Effects of Nanosecond Pulsed Electric Fields in Cell Vitality, Apoptosis, and Proliferation of TPC-1 Cells
Objective. To evaluate the effects of nanosecond pulsed electric fields (nsPEFs) with different pulse durations in cell vitality, apoptosis, and proliferation of TPC-1 cells, optimize pulse parameters and expand the application range of nsPEFs. Methods. The pulse duration of 0, 300 ns, 500 ns, and 900 ns is generated with nsPEF generator. CCK-8 was used to investigate the effect of nsPEFs on the viability of TPC-1 cells. Flow cytometry was used to evaluate the apoptosis of TPC-1 after pulse treatment. The effect of nsPEFs on the proliferation ability of TPC-1 cells was detected by 5-ethy-nyl-2-deoxyuridine. The morphological changes of TPC-1 cells after pulse treatment were observed by transmission electron microscopy. Results. NsPEFs with 900 ns pulse duration can significantly affect the viability of TPC-1 cells and inhibit the proliferation ability of TPC-1 cells. In addition, nsPEFs can also induce apoptosis of TPC-1 cells. Conclusion. NsPEFs with longer pulse duration can significantly affect the biological behavior of TPC-1 cells, such as cell viability and proliferation ability, and can also induce cell apoptosis, thereby inhibiting cell growth.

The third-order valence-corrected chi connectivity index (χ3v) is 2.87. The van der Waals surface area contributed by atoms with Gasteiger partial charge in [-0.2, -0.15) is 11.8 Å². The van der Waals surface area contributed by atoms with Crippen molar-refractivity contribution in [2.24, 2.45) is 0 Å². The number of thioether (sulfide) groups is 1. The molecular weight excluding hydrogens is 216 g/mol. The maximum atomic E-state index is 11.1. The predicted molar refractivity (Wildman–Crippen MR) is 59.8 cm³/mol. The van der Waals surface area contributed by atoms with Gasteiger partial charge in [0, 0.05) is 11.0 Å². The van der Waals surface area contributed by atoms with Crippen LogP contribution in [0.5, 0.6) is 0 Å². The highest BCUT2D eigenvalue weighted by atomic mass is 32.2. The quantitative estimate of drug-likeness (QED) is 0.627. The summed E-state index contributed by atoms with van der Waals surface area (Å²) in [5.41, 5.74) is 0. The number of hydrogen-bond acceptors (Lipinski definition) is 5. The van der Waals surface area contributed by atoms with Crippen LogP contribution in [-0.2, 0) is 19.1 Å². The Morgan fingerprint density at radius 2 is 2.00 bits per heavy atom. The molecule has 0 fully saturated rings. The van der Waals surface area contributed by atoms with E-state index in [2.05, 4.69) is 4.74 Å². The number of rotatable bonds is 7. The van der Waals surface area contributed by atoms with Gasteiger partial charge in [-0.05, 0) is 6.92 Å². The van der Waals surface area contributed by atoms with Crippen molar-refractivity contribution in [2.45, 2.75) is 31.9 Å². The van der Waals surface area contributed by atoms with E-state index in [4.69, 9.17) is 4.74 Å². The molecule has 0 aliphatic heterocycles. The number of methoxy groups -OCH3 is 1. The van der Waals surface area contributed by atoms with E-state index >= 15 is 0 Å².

circ-SIRT1 Promotes Colorectal Cancer Proliferation and EMT by Recruiting and Binding to eIF4A3
Circular RNA (circRNA), a recently identified type of endogenous noncoding RNA, has been implicated in the occurrence and development of a variety of tumors; however, whether circ-SIRT1, derived from pre-mRNA of the parental SIRT1 gene, is involved in colorectal cancer (CRC) remains unknown, as do the potential underlying mechanisms. The expression of circ-SIRT1 in CRC cells and tissue was detected by RT-qPCR. Colony formation and Cell Counting Kit-8 assays were used to evaluate the effect of circ-SIRT1 knockdown on the proliferative ability of CRC cells. Wound healing and Transwell assays were used to assess the effect of circ-SIRT1 knockdown on the migratory and invasive capacity of CRC cells. RNA immunoprecipitation and RNA pull-down assays were employed to validate the binding of circ-SIRT1 to EIF4A3. Western blot was used to identify the changes in the expression of EIF4A3 and EMT-related proteins. The RT-qPCR results showed that circ-SIRT1 was highly expressed in CRC cells and tissue and was positively correlated with the depth of tumor invasion. Knocking down circ-SIRT1 inhibited the proliferation and invasion of CRC cells and EMT. We further found that EIF4A3 could bind to circ-SIRT1, and that overexpressing circ-SIRT1 decreased the abundance of EIF4A3 at the mRNAs of the EMT marker proteins N-cadherin and vimentin. Combined, our findings suggested that circ-SIRT1 regulates the expression of EMT-related proteins by preventing EIF4A3 recruitment to the respective mRNAs. Our results further indicate that circ-SIRT1 functions as an oncogene in CRC by promoting the proliferation, invasion, and EMT of CRC cells through the circ-SIRT1/EIF4A3/N-cadherin/vimentin pathway.
TFE3 Regulates the Function of the Autophagy-Lysosome Pathway to Drive the Invasion and Metastasis of Papillary Thyroid Carcinoma